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Sold-out crowd celebrates launch of historical book on Luna Park

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Emily Fero joined by Molly Ebert, Caroline Fitzgerald and Beth Meth at The Often Strange History of Luna Park at Heinz History Center, Row House Cinema in Lawrenceville. July 21, 2017.
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Melissa Burmingham joined Murphi Cook and Tad Herold at The Often Strange History of Luna Park at Heinz History Center, Row House Cinema in Lawrenceville. July 21, 2017.
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Leda Miller joined by Mark Zingarelli and Kathy Rooney at The Often Strange History of Luna Park at Heinz History Center, Row House Cinema in Lawrenceville. July 21, 2017.
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Lee Anne Finfinger joined by Paul Wetzel at The Often Strange History of Luna Park at Heinz History Center, Row House Cinema in Lawrenceville. July 21, 2017.
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Bob Spisak and Andy Masich at The Often Strange History of Luna Park at Heinz History Center, Row House Cinema in Lawrenceville. July 21, 2017.
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Brian Butko and Rick Sebak cooling off with some Isaly's Ice Cream at The Often Strange History of Luna Park at Heinz History Center, Row House Cinema in Lawrenceville. July 21, 2017.
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Rick and Phyllis Wilson attended The Often Strange History of Luna Park at Heinz History Center, Row House Cinema in Lawrenceville. July 21, 2017.
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Josie Zelik joined by Martin and Rose Gavin at The Often Strange History of Luna Park at Heinz History Center, Row House Cinema in Lawrenceville. July 21, 2017.

There was no shortage of nostalgic swooning during historian Brian Butko’s launch party for “Luna: Pittsburgh’s Original Lost Kennywood,” a book published by the Heinz History Center.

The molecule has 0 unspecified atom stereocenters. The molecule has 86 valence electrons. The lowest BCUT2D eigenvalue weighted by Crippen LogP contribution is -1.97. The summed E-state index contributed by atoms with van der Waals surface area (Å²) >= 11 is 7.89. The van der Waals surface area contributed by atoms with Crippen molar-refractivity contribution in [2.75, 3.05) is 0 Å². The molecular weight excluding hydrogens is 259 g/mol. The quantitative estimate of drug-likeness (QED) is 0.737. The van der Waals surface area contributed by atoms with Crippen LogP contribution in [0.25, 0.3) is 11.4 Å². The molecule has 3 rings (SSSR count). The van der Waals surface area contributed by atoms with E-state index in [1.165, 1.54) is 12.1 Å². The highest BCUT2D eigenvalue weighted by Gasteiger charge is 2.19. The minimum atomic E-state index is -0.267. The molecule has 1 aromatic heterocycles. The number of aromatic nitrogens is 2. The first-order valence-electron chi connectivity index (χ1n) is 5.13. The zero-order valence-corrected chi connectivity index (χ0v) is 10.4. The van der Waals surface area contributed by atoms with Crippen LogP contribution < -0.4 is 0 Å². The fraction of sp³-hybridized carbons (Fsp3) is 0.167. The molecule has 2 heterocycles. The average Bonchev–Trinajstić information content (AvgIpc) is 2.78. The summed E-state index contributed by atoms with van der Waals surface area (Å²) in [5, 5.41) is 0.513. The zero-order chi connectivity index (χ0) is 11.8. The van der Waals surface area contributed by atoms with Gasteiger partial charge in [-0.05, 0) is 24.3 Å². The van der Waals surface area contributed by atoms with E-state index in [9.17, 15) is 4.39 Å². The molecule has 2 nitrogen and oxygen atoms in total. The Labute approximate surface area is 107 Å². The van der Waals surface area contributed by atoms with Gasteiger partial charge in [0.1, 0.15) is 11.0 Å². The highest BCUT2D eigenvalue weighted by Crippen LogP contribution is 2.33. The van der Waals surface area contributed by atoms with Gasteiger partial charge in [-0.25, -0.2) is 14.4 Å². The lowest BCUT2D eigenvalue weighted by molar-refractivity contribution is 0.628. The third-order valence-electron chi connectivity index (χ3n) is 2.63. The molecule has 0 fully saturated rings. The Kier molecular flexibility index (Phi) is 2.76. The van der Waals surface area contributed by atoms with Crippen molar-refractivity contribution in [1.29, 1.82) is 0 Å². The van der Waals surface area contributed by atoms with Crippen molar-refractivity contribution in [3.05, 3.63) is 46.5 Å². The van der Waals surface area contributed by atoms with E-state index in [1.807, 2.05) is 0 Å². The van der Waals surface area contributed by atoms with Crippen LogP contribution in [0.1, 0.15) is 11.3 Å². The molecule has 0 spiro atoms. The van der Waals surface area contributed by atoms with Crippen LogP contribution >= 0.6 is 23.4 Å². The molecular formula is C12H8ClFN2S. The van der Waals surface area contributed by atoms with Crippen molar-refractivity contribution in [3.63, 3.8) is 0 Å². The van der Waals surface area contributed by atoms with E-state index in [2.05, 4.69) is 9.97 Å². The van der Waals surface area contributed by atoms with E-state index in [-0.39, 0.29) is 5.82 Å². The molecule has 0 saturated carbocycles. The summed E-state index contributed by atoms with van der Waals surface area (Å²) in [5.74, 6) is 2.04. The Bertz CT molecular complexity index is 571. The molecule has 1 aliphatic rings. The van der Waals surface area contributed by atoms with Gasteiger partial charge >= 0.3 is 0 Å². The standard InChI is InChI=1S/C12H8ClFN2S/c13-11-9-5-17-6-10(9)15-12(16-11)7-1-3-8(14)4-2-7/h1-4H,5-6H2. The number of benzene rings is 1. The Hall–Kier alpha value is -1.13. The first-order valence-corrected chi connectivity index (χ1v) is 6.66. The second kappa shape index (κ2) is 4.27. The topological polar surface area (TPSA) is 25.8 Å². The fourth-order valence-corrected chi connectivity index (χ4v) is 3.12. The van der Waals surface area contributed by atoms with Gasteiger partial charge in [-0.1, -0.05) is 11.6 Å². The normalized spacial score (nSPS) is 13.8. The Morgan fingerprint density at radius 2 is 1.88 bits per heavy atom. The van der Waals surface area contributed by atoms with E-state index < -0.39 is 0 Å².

But the one thing that topped them all?

“I’m a sucker for the ‘grandma gets eaten by a lion’ story,” president Andy Masich said. “You just don’t see that every day.”

Touted as telling the “often strange and nearly forgotten story of Pittsburgh’s Luna Park,” the event drew a sold-out crowd down to Row House Cinema on July 21 in Lawrenceville to celebrate the 144-page book that includes original artwork by Ron Grice, Leda Miller, Kathy Rooney, Marcel Lamont Walker, Wayno, and also, Mark Zingarelli.

“I got to illustrate the grandma story,” he laughed. “Brain said, ‘I thought maybe you’d enjoy it.’ ”

With temperatures sweltering outside on the sidewalk as a turn-of-the-century-inspired carnival unfolded, it didn’t take long before everyone made a beeline for the air-conditioned theater. Inside, Kennywood’s Andy Quinn and WQED’s Rick Sebak joined Butko for more a few historical tales before unveiling a reel of vintage footage that included Kennywood scenes as well as some of the last remaining bits of memorabilia from Luna, which stood at the corner of Craig Street and Baum Boulevard in North Oakland from 1905 to 1909.

“When you write a book like that, your mind pretty much lives in that era,” Butko said. “With Luna, my mind lives there. I worried its story would be all about the rides but really, it’s about the people.”

Also spied: assistant editor Liz Simpson, Lawrenceville Historical Society president Tom Powers, Jonathan New, Margaret Hewitt, Row House owner Brian Mendelssohn.

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